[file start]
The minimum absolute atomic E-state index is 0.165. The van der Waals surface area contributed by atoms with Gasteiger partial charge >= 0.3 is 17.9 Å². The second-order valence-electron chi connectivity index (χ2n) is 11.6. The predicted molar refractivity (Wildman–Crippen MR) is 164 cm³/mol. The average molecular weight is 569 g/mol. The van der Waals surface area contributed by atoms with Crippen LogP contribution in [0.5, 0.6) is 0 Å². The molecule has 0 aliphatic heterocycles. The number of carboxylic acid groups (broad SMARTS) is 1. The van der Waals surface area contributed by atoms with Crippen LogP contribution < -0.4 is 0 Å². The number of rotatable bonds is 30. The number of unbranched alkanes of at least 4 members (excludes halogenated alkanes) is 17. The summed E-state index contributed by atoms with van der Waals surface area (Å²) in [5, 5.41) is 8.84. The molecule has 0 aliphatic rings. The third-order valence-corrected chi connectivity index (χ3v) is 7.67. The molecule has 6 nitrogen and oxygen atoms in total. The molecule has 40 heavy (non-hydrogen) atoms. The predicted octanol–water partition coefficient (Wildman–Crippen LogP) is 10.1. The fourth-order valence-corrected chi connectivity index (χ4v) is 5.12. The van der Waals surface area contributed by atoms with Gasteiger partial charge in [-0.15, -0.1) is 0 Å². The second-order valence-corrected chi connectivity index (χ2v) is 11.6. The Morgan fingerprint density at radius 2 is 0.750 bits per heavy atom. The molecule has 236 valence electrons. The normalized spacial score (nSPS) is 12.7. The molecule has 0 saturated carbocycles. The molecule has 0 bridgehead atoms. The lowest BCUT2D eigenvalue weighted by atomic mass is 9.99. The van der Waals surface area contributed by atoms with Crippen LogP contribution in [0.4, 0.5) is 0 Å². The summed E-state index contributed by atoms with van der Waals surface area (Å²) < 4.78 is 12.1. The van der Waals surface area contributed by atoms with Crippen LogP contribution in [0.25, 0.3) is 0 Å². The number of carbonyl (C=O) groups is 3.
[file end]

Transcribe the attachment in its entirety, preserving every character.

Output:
The minimum absolute atomic E-state index is 0.165. The van der Waals surface area contributed by atoms with Gasteiger partial charge >= 0.3 is 17.9 Å². The second-order valence-electron chi connectivity index (χ2n) is 11.6. The predicted molar refractivity (Wildman–Crippen MR) is 164 cm³/mol. The average molecular weight is 569 g/mol. The van der Waals surface area contributed by atoms with Crippen LogP contribution in [0.5, 0.6) is 0 Å². The molecule has 0 aliphatic heterocycles. The number of carboxylic acid groups (broad SMARTS) is 1. The van der Waals surface area contributed by atoms with Crippen LogP contribution < -0.4 is 0 Å². The number of rotatable bonds is 30. The number of unbranched alkanes of at least 4 members (excludes halogenated alkanes) is 17. The summed E-state index contributed by atoms with van der Waals surface area (Å²) in [5, 5.41) is 8.84. The molecule has 0 aliphatic rings. The third-order valence-corrected chi connectivity index (χ3v) is 7.67. The molecule has 6 nitrogen and oxygen atoms in total. The molecule has 40 heavy (non-hydrogen) atoms. The predicted octanol–water partition coefficient (Wildman–Crippen LogP) is 10.1. The fourth-order valence-corrected chi connectivity index (χ4v) is 5.12. The van der Waals surface area contributed by atoms with Gasteiger partial charge in [-0.15, -0.1) is 0 Å². The second-order valence-corrected chi connectivity index (χ2v) is 11.6. The Morgan fingerprint density at radius 2 is 0.750 bits per heavy atom. The molecule has 236 valence electrons. The normalized spacial score (nSPS) is 12.7. The molecule has 0 saturated carbocycles. The molecule has 0 bridgehead atoms. The lowest BCUT2D eigenvalue weighted by atomic mass is 9.99. The van der Waals surface area contributed by atoms with Crippen LogP contribution in [0.4, 0.5) is 0 Å². The summed E-state index contributed by atoms with van der Waals surface area (Å²) < 4.78 is 12.1. The van der Waals surface area contributed by atoms with Crippen LogP contribution in [0.25, 0.3) is 0 Å². The number of carbonyl (C=O) groups is 3.